Thursday, August 30, 2012

Blue Lakes Trail at Dallas Creek Road

The Blue Lakes Trail leads 3.3 miles to Lower Blue Lake in the Sneffels Wilderness of the Uncompahgre National Forest in southwest Colorado. Dallas Creek Road (or East Dallas Road) is a south turn from Colorado Route 62 a few miles west of Ridgway. It is about 9 miles on gravel County and Forest Roads to the west trailhead.

The trailhead elevation is 9400 feet and Lower Blue Lake is at 10,950 feet. This is also a trailhead for the Blaine Basin Trail and there is also a segment of Dallas Trail that arrives here from the west. The Blue Lakes Trail continues past the Lower Lake to Blue Lakes Pass and across to an east side trailhead. In the trailhead register box there is this good sketch of the area trails.

The initial segment of trail climbs steadily for about 2 miles through thick spruce, fir, and aspen forest. In a few places there are glimpses of the mountains that lie to the east. It took me about 1:00 hour to reach the marked boundary of the Sneffels Wilderness. About 0:15 minutes past the wilderness boundary there is a small creek crossing that will get the bottom of your shoes wet.

After the creek crossing the views open up as the trail continues to climb. This view is to the west as the trail switchbacks.

I think the views to the east include Mt. Sneffels at 14,150 feet. The whole route heads into a basin that is surrounded by towering peaks. There are also distant views of mountains far to the north and the drainage of Dallas Creek.

As the trail gets closer to the Lower Blue Lake there are two waterfalls as Dallas Creek drains from the lakes. The Dallas Creek appears to carry water draining from all three of the Blue Lakes.

It took me 2:00 hours to arrive at Lower Blue Lake. A trail sign at the lake says it is 2.5 more miles to Blue Lakes Pass at 13,000 feet. There is a Middle Lake and Upper Lake along the way. Most day hikers probably turn around at the Lower Blue Lake.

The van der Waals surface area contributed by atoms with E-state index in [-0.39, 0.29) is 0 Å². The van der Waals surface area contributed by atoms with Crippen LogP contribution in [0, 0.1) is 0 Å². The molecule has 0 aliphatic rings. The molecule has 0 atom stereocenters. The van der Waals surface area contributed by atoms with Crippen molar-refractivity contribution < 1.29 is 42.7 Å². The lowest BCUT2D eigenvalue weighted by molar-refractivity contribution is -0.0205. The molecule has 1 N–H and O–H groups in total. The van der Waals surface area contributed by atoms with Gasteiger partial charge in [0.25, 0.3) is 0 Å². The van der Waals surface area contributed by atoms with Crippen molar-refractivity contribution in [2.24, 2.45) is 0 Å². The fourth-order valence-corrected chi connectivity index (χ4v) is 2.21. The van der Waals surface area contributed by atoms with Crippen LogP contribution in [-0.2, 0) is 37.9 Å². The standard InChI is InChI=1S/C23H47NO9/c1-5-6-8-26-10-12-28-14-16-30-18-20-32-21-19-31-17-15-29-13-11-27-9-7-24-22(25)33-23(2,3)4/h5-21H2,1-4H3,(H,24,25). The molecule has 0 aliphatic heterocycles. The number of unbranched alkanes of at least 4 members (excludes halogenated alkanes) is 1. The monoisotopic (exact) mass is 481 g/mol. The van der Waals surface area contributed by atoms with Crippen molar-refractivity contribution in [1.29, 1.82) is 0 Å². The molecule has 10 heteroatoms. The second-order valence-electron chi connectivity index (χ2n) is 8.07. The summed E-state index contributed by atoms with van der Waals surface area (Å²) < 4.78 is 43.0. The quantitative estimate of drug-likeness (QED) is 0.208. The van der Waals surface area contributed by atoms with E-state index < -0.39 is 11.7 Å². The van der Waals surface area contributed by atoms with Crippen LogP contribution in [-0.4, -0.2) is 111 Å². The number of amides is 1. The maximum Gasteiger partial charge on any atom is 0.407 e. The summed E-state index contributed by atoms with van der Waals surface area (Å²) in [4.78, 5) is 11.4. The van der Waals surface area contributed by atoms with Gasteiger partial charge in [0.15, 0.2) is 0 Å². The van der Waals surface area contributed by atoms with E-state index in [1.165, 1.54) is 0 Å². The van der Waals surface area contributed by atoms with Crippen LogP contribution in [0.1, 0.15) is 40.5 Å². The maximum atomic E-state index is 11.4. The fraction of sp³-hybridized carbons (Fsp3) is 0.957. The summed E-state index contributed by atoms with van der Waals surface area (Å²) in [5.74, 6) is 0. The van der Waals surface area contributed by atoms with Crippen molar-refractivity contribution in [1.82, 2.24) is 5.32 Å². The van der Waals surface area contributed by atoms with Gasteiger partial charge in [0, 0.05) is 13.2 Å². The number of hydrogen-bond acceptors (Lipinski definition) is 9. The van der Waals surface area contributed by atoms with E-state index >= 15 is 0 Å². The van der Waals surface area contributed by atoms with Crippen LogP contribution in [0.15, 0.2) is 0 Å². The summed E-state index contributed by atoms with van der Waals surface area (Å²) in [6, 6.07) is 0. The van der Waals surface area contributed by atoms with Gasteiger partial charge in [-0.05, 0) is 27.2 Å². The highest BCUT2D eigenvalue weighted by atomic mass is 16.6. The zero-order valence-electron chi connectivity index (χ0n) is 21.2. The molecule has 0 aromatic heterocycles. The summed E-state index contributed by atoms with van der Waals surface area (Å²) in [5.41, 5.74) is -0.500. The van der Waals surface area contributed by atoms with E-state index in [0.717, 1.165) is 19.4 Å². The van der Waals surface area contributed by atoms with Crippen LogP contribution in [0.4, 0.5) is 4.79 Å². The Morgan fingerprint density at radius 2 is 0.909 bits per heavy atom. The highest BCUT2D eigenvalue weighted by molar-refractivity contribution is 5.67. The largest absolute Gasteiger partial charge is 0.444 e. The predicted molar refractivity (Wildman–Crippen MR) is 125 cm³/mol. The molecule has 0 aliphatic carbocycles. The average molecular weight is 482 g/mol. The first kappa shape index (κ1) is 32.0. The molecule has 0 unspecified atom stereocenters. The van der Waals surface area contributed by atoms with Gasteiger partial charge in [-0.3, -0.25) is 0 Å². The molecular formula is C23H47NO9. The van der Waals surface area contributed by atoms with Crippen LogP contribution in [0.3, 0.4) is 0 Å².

My return downhill hike took 1:30 hours for a total hike of 4:00 hours for 6.6 miles. By 3:00 PM clouds were starting to build but I didn’t get caught in any rain.

I saw 16 other hikers during my hike. It was about 65 F degrees on a late August day and I carried and drank 3 liters of water. The lake area was slightly cooler than the trailhead but I didn't need to add a layer. The drive along Highway 62 to the west passes over an area called the Dallas Divide and has some spectacular views of these mountains, but there isn't an organized view point or interpretive sign that I noticed.

Wednesday, August 22, 2012

Galloping Goose Trail in South Fork Valley

The Galloping Goose Trail is a 21 mile route traveling from Lizard Head Pass to Telluride. It mostly follows the old rail bed of the historic train that served the southwest Colorado mountain area until the early 1950s.

The middle segments of the trail can be accessed near where the trail passes under Highway 145 through a tunnel There are several pull over places in the vicinity of the Ophir Road junction with Highway 145 a few miles south of Telluride.

An unmarked forest road a few hundred yards south of the Ophir Road connects to the trail and it is also possible to start at the east side of the tunnel. From this starting area it is 3.5 miles to Sunshine Road, where the route then continues on County Roads. In this area the jagged Ophir Needles towers overhead.